New case management approach leads to a reduction in court delay

Release date: 9th January, 2018, 10.30am

Full report: The NSW Rolling List Court Evaluation: Final Report, pdf 615Kb

A new case management approach trialed in the NSW District Criminal Court (NSW DCC) has led to a remarkable drop in delay and a big increase in early guilty pleas, according to a new report released today by the NSW Bureau of Crime Statistics and Research (BOCSAR).

Under the existing arrangements in the NSW DCC, different judges and lawyers may be involved at different points in the progress of a case to trial commencement or to sentence after a guilty plea.

Under the new approach, cases meeting certain criteria were randomly allocated either to the usual general trial list or to a special ‘rolling list court’ (RLC). Unlike cases in the usual list, cases referred to the RLC were dealt from start to finish by the same defence and prosecution lawyers and the same judge.
It was hoped that this new arrangement would lead to:

  • An increase in the proportion of cases committed for trial that are finalised on a plea of guilty;
  • More early guilty pleas, defined as pleas of guilty before the trial date;
  • Shorter trials;
  • Reduced time between committal for trial and trial start date.

More than half (56.0%) of the matters balloted to the RLC resulted in a guilty plea before the trial date, compared to 22.0 per cent of the matters randomised to the general list of the NSW DCC.

There were marked improvements in the average time taken to reach a guilty plea, to list matters for trial and to finalise matters. The average time from committal to finalisation for cases in the RLC was 262 days, compared with 364 days for cases randomly assigned to the general list, a reduction of 28 per cent.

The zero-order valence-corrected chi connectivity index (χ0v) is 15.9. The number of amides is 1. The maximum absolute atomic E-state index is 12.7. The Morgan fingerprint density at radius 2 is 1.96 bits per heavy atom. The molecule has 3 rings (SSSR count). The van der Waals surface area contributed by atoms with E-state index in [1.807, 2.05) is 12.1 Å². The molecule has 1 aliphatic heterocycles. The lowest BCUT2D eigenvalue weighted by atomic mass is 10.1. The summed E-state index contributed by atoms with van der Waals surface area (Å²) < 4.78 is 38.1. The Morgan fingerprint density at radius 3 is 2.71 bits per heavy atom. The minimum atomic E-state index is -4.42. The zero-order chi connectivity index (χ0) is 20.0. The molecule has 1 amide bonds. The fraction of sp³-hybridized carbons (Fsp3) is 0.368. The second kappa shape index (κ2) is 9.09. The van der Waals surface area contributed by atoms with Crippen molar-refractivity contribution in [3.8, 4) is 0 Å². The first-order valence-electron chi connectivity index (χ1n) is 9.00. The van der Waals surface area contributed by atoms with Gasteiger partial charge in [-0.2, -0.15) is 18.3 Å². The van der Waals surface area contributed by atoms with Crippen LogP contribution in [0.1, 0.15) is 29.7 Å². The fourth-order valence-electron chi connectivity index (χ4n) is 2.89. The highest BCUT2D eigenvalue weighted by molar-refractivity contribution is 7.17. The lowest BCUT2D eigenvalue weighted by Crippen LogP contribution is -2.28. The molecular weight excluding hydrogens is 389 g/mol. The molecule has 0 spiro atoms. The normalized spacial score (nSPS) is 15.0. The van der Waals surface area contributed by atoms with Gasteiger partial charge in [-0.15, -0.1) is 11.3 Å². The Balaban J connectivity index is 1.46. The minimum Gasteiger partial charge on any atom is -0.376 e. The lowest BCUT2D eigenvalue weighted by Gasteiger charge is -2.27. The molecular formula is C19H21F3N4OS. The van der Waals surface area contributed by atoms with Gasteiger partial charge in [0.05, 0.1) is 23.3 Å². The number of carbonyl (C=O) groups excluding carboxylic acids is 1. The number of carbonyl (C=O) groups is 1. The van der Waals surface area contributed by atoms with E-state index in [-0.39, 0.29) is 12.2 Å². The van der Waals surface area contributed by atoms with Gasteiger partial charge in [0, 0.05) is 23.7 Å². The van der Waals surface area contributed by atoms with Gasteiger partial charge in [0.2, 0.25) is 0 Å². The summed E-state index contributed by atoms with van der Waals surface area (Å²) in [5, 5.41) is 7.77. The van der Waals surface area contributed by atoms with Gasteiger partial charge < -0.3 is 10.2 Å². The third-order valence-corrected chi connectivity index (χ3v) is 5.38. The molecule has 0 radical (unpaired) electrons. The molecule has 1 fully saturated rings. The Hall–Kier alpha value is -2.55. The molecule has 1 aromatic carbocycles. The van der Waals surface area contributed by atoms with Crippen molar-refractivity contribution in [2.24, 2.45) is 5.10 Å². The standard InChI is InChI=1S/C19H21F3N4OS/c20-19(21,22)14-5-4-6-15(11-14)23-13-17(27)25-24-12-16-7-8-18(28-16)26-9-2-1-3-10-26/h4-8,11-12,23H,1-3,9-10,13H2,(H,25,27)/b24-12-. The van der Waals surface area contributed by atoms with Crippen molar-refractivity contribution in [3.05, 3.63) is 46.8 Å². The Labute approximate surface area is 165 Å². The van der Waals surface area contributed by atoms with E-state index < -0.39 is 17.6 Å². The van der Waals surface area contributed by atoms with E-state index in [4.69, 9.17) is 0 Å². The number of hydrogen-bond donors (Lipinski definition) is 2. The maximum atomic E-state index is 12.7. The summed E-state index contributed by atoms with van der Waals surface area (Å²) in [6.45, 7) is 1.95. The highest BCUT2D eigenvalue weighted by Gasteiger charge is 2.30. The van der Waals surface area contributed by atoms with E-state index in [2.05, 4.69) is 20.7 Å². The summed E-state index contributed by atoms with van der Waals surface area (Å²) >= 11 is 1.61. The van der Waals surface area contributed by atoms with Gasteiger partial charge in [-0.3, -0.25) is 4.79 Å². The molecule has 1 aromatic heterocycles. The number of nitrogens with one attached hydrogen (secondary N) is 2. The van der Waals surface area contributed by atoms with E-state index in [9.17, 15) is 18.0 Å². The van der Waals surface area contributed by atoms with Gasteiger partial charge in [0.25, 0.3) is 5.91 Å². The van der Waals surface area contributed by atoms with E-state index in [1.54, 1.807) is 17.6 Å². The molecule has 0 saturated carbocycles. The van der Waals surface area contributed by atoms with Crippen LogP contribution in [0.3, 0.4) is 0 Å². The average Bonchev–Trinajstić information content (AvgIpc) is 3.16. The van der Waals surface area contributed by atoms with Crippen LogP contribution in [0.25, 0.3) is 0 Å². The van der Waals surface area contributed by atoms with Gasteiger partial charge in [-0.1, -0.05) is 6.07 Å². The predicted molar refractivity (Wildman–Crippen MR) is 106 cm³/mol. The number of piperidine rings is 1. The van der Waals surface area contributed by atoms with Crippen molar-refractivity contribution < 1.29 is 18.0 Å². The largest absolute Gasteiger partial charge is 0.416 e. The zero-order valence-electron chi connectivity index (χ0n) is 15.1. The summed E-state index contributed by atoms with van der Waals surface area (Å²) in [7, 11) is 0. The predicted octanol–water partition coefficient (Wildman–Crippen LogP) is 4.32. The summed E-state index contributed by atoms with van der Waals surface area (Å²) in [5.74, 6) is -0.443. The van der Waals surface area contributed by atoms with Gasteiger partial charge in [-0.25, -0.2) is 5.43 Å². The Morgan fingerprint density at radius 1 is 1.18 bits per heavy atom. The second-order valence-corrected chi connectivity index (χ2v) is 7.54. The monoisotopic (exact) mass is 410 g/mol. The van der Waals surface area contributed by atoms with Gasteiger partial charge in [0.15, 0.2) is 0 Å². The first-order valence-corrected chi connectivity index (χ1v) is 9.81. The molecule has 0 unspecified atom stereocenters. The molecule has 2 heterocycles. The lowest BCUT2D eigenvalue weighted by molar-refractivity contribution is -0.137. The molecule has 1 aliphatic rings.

The average time taken to enter a guilty plea in the RLC (151 days) was 31 per cent lower than among cases balloted to the general list (220 days).

Interviews with prosecution and defence lawyers indicated broad agreement that early guilty pleas occurred more often in the RLC because senior prosecutors who would take matters to trial were briefed early on, and therefore available to negotiate much earlier with their opposing counsel than they would be in the general list.

Defence practitioners in the court said that this gave them confidence that the charges, evidence and plea deals negotiated were unlikely to change between then and the trial date, as both sides were appropriately briefed and authorised, and had carriage of the matter until its resolution. Thus, incentives to delay in pleading guilty were removed as no better deals could be obtained by holding out until the day of the trial.

Further enquiries: Dr Don Weatherburn 8346-1100
Copies of the report: